Conducting an ensemble takes more than a few waves of a baton and a fancy suit — it takes imagination, patience, knowledge, experience and humility.
Prof. Jerry Blackstone, chair of the conducting department in the School of Music, Theatre & Dance, said that since ensembles generally consist of people from a variety of backgrounds, a conductor’s job is to unify them.
“The ensemble is as a good as the conductor,” he said. “The choir will only be as good as the person standing in front of them, same is true for an orchestra or band. Just like a football team, the members might be really talented, but until there is someone there to unify and build a team and perspective, it’s not going to work.”
Arian Khaefi, a choral conducting graduate student, said he fell in love with conducting because it allows him to create music in a collaborative setting.
“I think that (conducting) is a wonderful way to communicate with people,” Khaefi said. “It’s about the ability to help people make fantastic sounds and shape the music.”
Although conducting might be something a selection of undergraduates have a strong passion for, Blackstone said it isn’t offered at that level because the department wants the students to have experience as a vocalist or instrumentalist.
Students interested in conducting degrees are usually those who have an undergraduate performance degree or a liberal arts degree from a prestigious college.
“People who want (the degree) are people who have a passion for ensembles, whether it be vocal, orchestral or band,” Blackstone said.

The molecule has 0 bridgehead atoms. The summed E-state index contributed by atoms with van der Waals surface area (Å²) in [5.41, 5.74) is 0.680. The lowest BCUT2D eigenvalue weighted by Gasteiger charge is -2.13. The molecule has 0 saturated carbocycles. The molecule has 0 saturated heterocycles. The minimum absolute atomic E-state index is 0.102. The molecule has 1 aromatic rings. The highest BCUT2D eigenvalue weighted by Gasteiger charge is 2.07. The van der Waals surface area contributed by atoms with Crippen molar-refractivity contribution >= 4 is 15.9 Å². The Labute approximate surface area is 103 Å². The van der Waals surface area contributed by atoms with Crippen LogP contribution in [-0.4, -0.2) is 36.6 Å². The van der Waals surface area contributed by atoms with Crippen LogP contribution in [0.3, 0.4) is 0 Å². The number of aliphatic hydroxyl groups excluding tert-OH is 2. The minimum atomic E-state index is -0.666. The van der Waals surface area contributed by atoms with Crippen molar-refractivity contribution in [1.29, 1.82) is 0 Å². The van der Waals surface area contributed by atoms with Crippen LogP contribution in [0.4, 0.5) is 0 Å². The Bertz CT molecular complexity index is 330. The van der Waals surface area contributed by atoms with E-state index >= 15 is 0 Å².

Since potential conductors are required to have a deep understanding of the piece, they usually have an undergraduate focus in theory, musicology or performance.
“They aren’t amateurs,” Blackstone said. “They are professionals that could go in any direction but chances are, they got bit by the conducting bug due to their love for working with groups of people and making an ensemble.”
Khaefi’s decision to go into choral conducting started when he was young, at his grandmother’s wake. He was intrigued by the classical music playing.
“I’ve never heard anything like it before,” he said. “Turns out it was Mozart’s Requiem. After I heard it, I knew I had to be a part of whatever that was.”
Music, Theatre & Dance junior Ken Sieloff said he has a strong interest in pursuing a graduate degree in conducting — most likely choral, due to his natural inclination as a leader and his passion for music.
“I’ve always been a leader,” Sieloff said. “Not only musically, but with things outside of music as well. There’s something about the preparation that goes into conducting and actually conducting a performance that is really satisfying to my inner musician.”
Sieloff added that, as a conductor, the relationship that develops with the members of an ensemble and with the music is highly rewarding.
“Being able to study a single piece of music so deeply that you know it inside and out really gives you an interesting connection,” he said.
The University’s program has three divisions of conducting classes — vocal, orchestral and band, each led by a faculty member who focuses in that area. In those classes, two or three times a week, a student will stand up and conduct while everyone else sings or plays. At the conclusion, the professor responds to the student’s conducting. The sessions are recorded for the student to look back upon and improve. In addition, students will continue to have private lessons in their major instrument, where they will learn to polish their aural skills, as well as taking classes in music theory and history.
Generally speaking, Blackstone said finding a conducting job post graduation is very competitive and difficult, though University students tend to find positions.
“If a conductor is willing to go anywhere, then you have a much better chance of getting a job,” he said.
The secrets to conducting
Sieloff said one of the main characteristics a good conductor needs is humility.